The test is called ocular pulse amplitude (OPA) which could be performed by ophthalmologists during routine exams. It can detect carotid artery stenosis (CAS), a condition that clogs or blocks the arteries that feed the front part of the brain, which is a known risk factor of stroke.
Lead researcher Pascal Bruno Knecht, M.D., shares “Our results show that ocular pulse amplitude is a reliable, safe screening test for carotid artery stenosis. We recommend further study to confirm the value of using OPA to detect and assess the severity of CAS and to define its use in stroke prevention.”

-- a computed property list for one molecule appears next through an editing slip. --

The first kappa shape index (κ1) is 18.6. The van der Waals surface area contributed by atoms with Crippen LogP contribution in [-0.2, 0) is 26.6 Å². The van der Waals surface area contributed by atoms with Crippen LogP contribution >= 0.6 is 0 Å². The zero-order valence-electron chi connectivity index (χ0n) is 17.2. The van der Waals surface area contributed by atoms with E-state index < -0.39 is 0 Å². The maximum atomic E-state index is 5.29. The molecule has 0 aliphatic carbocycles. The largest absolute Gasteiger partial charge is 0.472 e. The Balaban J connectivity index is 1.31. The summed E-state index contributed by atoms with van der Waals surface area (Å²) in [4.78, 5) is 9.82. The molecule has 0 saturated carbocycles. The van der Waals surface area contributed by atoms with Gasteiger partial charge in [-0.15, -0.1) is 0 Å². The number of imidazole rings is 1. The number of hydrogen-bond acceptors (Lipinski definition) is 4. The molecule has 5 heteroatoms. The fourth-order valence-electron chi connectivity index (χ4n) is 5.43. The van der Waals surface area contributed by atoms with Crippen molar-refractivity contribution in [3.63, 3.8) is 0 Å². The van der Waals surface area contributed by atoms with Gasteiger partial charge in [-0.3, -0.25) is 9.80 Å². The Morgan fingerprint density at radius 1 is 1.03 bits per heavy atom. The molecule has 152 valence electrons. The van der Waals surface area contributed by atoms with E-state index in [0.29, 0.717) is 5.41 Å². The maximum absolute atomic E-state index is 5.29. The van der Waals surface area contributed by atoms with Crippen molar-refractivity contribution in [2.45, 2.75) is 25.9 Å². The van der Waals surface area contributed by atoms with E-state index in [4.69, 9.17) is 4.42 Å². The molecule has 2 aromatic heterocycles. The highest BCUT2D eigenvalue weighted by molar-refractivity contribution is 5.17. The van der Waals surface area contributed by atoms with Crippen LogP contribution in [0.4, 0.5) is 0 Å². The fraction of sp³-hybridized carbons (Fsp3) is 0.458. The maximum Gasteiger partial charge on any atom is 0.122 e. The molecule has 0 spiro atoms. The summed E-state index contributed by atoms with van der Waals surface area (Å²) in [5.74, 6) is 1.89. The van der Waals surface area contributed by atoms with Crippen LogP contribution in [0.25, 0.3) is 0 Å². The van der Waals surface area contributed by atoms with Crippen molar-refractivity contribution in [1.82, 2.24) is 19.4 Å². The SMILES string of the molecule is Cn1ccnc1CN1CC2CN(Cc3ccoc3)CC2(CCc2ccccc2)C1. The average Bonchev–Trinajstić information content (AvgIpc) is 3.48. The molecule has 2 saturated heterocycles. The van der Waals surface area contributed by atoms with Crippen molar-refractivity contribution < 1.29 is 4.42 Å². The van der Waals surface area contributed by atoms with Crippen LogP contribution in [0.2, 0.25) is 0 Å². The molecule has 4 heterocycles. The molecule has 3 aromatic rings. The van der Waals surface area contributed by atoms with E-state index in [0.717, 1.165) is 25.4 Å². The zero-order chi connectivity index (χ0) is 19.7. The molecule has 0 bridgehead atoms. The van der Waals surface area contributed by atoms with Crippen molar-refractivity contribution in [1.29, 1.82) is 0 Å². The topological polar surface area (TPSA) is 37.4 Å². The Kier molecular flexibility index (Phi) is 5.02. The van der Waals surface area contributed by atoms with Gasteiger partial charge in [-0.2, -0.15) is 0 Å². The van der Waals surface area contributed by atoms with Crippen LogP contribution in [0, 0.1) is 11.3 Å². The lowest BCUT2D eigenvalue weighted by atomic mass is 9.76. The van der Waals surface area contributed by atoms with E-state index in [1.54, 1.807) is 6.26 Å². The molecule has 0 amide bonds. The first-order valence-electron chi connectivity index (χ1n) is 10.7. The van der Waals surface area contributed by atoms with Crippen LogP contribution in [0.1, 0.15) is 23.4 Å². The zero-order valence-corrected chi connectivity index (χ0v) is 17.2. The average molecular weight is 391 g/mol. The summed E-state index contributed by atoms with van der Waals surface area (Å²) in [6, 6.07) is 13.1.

Every year, there are approximately 795,000 Americans who suffer a new or recurrent stroke, and about 137,000 of these people die as a result. Individuals with severe CAS are believed to be at higher risk of suffering stroke. Consequently, doctors would want to control the problem and treat CAS before more cases are reported. At present, there is no efficient test available to detect the disease and it doesn’t help that CAS remains asymptomatic.
The U.S Preventive Services Task Force had likewise performed a research review which indicated that if an efficient screening test for CAS were available, the incidence of stroke and fatalities due to stroke could be substantially reduced.